Chicago Tribune ‘Printer’s Row’ Preview of ‘Casual Vacancy’: Searching for Signs of a Maturing Potter Fandom at LeakyCon

Alexia Elejalde-Ruiz wrote a feature article in yesterday’s Chicago Tribune that is nominally about Casual Vacancy‘s appearance in four weeks and substantially about the state of Joanne Rowling’s readership, a status gauged after conversations with a few Potter Pundits (friend-of-this-blog Suzanne Keen and myself, among others) and with the thousands gathered at Leaky Con this August.

Titled ‘Under a literary spell: J.K. Rowling is about to publish her first adult novel. Have her ‘Harry Potter’ fans grown up to be book lovers?,’ it is well worth your time — a thoughtful piece touching on quite a few topical bases as well as being wonderfully open in letting the many voices of fandom speak for themselves about what Harry has meant to them and what they are reading now.

Is this the first of many articles we can expect about Casual Vacancy? I think that is a very safe bet. Here’s the problem: we cannot speculate at any depth or length (well, not at depth at least!) about what the book will actually involve because it’s not preceded by novels in a series and all we have been told is that Vacancy is an “adult work.” Get ready for all kinds of creative approaches online and in traditional media to discussing this subject, consequently, as Publication Day nears.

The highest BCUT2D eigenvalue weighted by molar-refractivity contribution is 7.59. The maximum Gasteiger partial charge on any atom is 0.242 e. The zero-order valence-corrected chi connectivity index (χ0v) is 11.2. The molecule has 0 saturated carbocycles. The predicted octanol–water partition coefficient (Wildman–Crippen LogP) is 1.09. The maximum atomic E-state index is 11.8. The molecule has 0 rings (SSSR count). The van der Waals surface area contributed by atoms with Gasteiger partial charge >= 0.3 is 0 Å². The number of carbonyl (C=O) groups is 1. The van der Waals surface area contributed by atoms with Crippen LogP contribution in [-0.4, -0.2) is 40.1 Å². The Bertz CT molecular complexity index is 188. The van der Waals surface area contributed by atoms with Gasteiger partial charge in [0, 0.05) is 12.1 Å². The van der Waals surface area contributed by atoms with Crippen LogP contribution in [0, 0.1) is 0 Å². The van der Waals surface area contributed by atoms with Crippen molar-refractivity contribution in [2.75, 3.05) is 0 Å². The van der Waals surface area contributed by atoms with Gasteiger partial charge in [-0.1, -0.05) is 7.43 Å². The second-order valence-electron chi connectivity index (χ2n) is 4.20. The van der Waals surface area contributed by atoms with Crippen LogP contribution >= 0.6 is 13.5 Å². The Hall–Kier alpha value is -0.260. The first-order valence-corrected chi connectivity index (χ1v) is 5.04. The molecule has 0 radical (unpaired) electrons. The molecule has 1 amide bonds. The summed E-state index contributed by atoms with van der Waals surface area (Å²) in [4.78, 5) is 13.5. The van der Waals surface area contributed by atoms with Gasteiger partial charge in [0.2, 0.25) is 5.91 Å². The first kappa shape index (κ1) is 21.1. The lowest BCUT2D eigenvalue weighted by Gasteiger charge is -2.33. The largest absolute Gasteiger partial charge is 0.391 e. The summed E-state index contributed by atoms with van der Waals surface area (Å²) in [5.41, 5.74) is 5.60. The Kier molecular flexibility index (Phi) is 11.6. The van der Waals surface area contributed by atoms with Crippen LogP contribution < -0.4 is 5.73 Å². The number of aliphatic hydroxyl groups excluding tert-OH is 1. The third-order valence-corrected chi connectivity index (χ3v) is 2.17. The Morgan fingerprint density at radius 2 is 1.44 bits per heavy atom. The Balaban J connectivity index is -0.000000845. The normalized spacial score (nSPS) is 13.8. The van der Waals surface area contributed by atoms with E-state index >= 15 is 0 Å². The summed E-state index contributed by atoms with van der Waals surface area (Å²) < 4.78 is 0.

Vacancy is #23 at Amazon, 1 of only 3 books in the Top 100 that are not yet in print, and #393 in the Paid Kindle Store. Nothing Potter-esque about those numbers but we’re a month out…


  1. Dolores Gordon-Smith says

    That was a fascinating article, charting the knock-on effect of Harry Potter on readers who grew up with the series. Being slightly older (!) than the interviewees, I well remember what a relief it was to have 11 year olds and teenagers actually reading. Before Harry there was a mantra in the publishing world (at least here in Britain) that long books for children/teenagers were unpublishable. Modern kids, so the set in stone rule ran, could only think and read in very short bursts. Children’s books were full of bad jokes, rude words and cartoonish characters and (mercifully in most cases) very, very short. Then came Harry…
    The great thing about Harry’s world is that it is a world, coherent, well imagined and so compelling that the reader wants to live in it, even if it’s only a life lived in the imagination. However, the ideas learned in that imaginative life carry over to our real lives, and, as we all know, we can do nothing unless we’ve imagined it first. Dumbledore, in King’s Cross, had something to say about the link between imagination and “real” life! CS Lewis, too, argued that reading great books trained us in what he called “the stock responses”, that it was vital to fill our minds with role models that gave us the example of how life should be lived. GK Chesterton, that wonderfully earthy man, wasn’t so struck by the sort of books that are sometimes hailed by the critical establishment as “Literature”. He robustly said that Literature was a luxury, Fiction, with heroes and villains, a necessity.
    And so we’re all looking forward to “The Casual Vacancy”. My only expectation is that it’ll be good (Jo Rowling is a cracking writer) and, like Harry Potter, very funny.
    On a personal note, my own new book, Frankie’s Letter, a First World War spy story that’s a total labour of love, is published on the same day! It certainly has heroes and villains and I can only hope that a little of JK Rowling’s magic rubs off on me. Accio Readers!

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